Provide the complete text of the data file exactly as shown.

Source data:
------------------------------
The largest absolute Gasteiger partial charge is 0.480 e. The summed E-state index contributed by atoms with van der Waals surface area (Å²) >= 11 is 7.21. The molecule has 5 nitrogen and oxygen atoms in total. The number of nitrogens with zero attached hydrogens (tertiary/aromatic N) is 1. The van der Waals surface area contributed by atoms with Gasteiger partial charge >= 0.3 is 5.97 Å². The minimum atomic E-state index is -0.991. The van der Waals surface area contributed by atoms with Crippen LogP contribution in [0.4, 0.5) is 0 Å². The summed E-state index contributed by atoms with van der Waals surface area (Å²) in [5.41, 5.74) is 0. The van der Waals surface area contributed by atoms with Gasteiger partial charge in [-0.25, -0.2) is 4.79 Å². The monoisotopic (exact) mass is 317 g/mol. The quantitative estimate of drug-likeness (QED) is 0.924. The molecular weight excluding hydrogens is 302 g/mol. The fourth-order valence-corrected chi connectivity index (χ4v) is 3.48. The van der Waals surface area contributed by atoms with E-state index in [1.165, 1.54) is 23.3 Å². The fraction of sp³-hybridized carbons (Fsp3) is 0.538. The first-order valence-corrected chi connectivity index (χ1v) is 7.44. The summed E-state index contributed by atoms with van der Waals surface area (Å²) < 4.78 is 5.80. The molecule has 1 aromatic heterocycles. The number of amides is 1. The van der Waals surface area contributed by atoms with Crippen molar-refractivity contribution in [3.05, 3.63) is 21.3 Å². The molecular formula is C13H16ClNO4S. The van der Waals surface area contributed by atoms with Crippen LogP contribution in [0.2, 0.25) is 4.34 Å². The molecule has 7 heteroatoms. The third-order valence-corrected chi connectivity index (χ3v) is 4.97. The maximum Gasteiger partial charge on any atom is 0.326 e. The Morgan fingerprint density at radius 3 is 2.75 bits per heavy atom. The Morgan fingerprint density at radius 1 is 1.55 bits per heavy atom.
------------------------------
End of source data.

The largest absolute Gasteiger partial charge is 0.480 e. The summed E-state index contributed by atoms with van der Waals surface area (Å²) >= 11 is 7.21. The molecule has 5 nitrogen and oxygen atoms in total. The number of nitrogens with zero attached hydrogens (tertiary/aromatic N) is 1. The van der Waals surface area contributed by atoms with Gasteiger partial charge >= 0.3 is 5.97 Å². The minimum atomic E-state index is -0.991. The van der Waals surface area contributed by atoms with Crippen LogP contribution in [0.4, 0.5) is 0 Å². The summed E-state index contributed by atoms with van der Waals surface area (Å²) in [5.41, 5.74) is 0. The van der Waals surface area contributed by atoms with Gasteiger partial charge in [-0.25, -0.2) is 4.79 Å². The monoisotopic (exact) mass is 317 g/mol. The quantitative estimate of drug-likeness (QED) is 0.924. The molecular weight excluding hydrogens is 302 g/mol. The fourth-order valence-corrected chi connectivity index (χ4v) is 3.48. The van der Waals surface area contributed by atoms with E-state index in [1.165, 1.54) is 23.3 Å². The fraction of sp³-hybridized carbons (Fsp3) is 0.538. The first-order valence-corrected chi connectivity index (χ1v) is 7.44. The summed E-state index contributed by atoms with van der Waals surface area (Å²) < 4.78 is 5.80. The molecule has 1 aromatic heterocycles. The number of amides is 1. The van der Waals surface area contributed by atoms with Crippen molar-refractivity contribution in [3.05, 3.63) is 21.3 Å². The molecular formula is C13H16ClNO4S. The van der Waals surface area contributed by atoms with Crippen LogP contribution in [0.2, 0.25) is 4.34 Å². The molecule has 7 heteroatoms. The third-order valence-corrected chi connectivity index (χ3v) is 4.97. The maximum Gasteiger partial charge on any atom is 0.326 e. The Morgan fingerprint density at radius 3 is 2.75 bits per heavy atom. The Morgan fingerprint density at radius 1 is 1.55 bits per heavy atom.